Spain produced a typically assured and confident performance in their latest international friendly fixture to beat reigning Copa America champion Uruguay 3-1 in Qatar. The win might have shown boss Vicente del Bosque a few new faces to include on his World Cup squad list.
With the likes of Iker Casillas and Xavi Hernandez injured, Fernando Torres and Fernando Llorente out of favour and several other regular names missing from the squad list, del Bosque took the chance to hand three international debuts out. He included plenty of other players who don't normally get a look in for the national team.
It goes without saying that most of the talent on display would walk into other nations' sides, but Spain has such a variety of riches that these players have to take any chance they can get.
A friendly isn't always the easiest fixture in which to shine, especially in only 20 or 30 minutes from the bench, but some might have had a telling impact on the match regardless. Here's four who might have shown they could make the plane trip to Brazil in 2014 for the World Cup.
Chelsea right-back Cesar Azpilicueta suddenly finds himself playing regularly at club level for a top four side in England, and he is able to challenge for a position in his national team which has come under scrutiny in the past couple of years.
Alvaro Arbeloa is the established name, but the former Osasuna full-back has more to offer in the final third than the Real Madrid man, who is younger and has better acceleration—making him a viable alternative for the squad at the very least.
He made his debut against Uruguay, at the age of 23, and he will now have to look to push on and make his first competitive appearance for the national side if he wants to try and make the plane.
Azpilicueta has certainly got a chance of making it.
Only 20 years of age, Isco adds another name and another dimension to the multiple final third options that Spain possess.
While Cesc holds sway in the false nine role at present, Isco might be another option in that role or, as he showed for the latter stages of the game, playing as a true No. 10 behind a striker.
Isco showed plenty of nice touches and the confidence to shoot for goal when in the penalty area. His more direct style of play at times might certainly be an interesting addition to a squad famed for its patient approach to breaking teams down.
With his debut out of the way, the key for Isco will be to build on his form this season and ensure he does not have to wait a season or more for his next taste of international football.
Attacking midfield is a hugely crowded zone for Spain, and only the best few will make the World Cup squad. Isco has work to do, but he certainly is talented enough to barge his way in over the next 14 months.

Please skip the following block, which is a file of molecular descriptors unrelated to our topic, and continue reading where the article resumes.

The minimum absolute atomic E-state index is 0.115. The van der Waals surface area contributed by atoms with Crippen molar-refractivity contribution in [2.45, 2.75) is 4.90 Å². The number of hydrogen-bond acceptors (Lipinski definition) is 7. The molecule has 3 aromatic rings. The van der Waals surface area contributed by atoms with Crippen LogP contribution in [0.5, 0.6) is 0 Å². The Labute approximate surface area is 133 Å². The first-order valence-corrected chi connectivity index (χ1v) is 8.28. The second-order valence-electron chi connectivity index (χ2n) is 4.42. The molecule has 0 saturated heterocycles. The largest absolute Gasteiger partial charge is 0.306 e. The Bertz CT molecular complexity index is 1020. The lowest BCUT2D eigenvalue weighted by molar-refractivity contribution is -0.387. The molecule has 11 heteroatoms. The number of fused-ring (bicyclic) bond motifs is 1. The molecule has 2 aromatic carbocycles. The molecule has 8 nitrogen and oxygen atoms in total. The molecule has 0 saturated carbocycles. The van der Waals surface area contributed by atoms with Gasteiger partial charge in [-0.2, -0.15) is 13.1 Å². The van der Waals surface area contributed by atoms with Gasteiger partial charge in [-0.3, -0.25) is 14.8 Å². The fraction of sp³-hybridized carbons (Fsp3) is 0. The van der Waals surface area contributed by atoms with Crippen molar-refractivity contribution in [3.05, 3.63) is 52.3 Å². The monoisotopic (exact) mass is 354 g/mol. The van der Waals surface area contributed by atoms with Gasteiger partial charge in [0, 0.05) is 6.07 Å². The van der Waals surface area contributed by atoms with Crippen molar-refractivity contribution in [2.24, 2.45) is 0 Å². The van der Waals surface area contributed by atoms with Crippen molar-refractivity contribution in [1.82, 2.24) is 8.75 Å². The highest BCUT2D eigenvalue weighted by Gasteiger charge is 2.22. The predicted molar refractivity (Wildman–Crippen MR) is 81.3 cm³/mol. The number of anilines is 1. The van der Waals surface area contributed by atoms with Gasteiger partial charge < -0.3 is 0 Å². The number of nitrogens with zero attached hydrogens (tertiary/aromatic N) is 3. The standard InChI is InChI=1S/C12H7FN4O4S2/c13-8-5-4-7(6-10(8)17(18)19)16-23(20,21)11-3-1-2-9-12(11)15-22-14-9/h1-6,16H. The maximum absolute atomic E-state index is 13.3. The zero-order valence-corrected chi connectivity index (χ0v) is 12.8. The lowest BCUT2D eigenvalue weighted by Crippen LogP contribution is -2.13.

Mario Suarez has taken some time to establish himself as a regular with Atletico Madrid, but he has managed to more or less do so this season and was rewarded with his debut for the national team against Uruguay.
Technically perhaps he is not on the level of the likes of Xabi Alonso or Sergio Busquets, but del Bosque needed to ensure that he had someone available who can cover Sergio in the holding role if he was unavailable.
Suarez can be that player if need be, but he also brings a tactical switch for Spain—alongside Sergio, he allows the team to change to a true doble pivote in the centre of midfield, forming a strong and rigid base from which the more attacking components of the side can work.
This also allows more space in front of the Uruguay defence in the second half.
Suarez will have a fierce battle on his hands just to get another shot at being in the Spain squad, let alone the team, but he does bring an element of change with him onto the pitch from the usual midfield alignment.
Llorente, Torres, Roberto Soldado, Adrian Lopez.
All four were absent from this Spain squad, leaving (other than David Villa, more typically deployed from the left of the attack) Sevilla striker Alvaro Negredo as the only natural striker in the squad.
With 10 goals this season, Negredo isn't exactly the most in-form or prolific attacker on the continent right now, but del Bosque knows what he's going to get from the 13-cap man.
It looks as though Spain will persist with Cesc Fabregas leading the front line and Pedro causing plenty of problems for the opposition in the front line, but they will still have to take at least one out and out striker with them to the World Cup.
Who knows whether Fernando Torres will find himself back in favour or form in the course of the next year, but for now it appears Negredo is the man who has the best chance of making it.
His biggest obstacle will likely be the return to prominence and first-team regular of Llorente when he moves to Juventus next season.
In the meantime though, it's Negredo's place to lose.